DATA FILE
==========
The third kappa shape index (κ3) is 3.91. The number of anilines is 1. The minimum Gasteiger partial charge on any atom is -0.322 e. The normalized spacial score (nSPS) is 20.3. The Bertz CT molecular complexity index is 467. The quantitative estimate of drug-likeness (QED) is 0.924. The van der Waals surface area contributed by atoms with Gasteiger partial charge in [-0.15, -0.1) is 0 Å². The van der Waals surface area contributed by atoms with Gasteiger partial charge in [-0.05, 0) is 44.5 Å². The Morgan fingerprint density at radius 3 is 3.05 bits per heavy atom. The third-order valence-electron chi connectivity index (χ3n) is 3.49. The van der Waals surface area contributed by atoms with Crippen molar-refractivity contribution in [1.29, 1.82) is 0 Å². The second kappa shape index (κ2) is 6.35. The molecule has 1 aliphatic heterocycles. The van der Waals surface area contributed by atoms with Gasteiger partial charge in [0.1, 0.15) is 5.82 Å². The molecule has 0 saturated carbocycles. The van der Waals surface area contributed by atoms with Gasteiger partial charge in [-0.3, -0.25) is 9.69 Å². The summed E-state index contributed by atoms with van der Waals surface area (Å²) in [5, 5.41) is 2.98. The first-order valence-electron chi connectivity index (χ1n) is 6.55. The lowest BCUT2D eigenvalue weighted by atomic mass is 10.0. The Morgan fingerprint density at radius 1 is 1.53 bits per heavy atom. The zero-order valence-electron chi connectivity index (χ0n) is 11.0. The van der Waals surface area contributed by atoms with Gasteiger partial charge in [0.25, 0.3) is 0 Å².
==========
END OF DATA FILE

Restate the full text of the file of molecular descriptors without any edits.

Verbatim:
The third kappa shape index (κ3) is 3.91. The number of anilines is 1. The minimum Gasteiger partial charge on any atom is -0.322 e. The normalized spacial score (nSPS) is 20.3. The Bertz CT molecular complexity index is 467. The quantitative estimate of drug-likeness (QED) is 0.924. The van der Waals surface area contributed by atoms with Gasteiger partial charge in [-0.15, -0.1) is 0 Å². The van der Waals surface area contributed by atoms with Gasteiger partial charge in [-0.05, 0) is 44.5 Å². The Morgan fingerprint density at radius 3 is 3.05 bits per heavy atom. The third-order valence-electron chi connectivity index (χ3n) is 3.49. The van der Waals surface area contributed by atoms with Crippen molar-refractivity contribution in [1.29, 1.82) is 0 Å². The second kappa shape index (κ2) is 6.35. The molecule has 1 aliphatic heterocycles. The van der Waals surface area contributed by atoms with Gasteiger partial charge in [0.1, 0.15) is 5.82 Å². The molecule has 0 saturated carbocycles. The van der Waals surface area contributed by atoms with Gasteiger partial charge in [-0.3, -0.25) is 9.69 Å². The summed E-state index contributed by atoms with van der Waals surface area (Å²) in [5, 5.41) is 2.98. The first-order valence-electron chi connectivity index (χ1n) is 6.55. The lowest BCUT2D eigenvalue weighted by atomic mass is 10.0. The Morgan fingerprint density at radius 1 is 1.53 bits per heavy atom. The zero-order valence-electron chi connectivity index (χ0n) is 11.0. The van der Waals surface area contributed by atoms with Gasteiger partial charge in [0.25, 0.3) is 0 Å².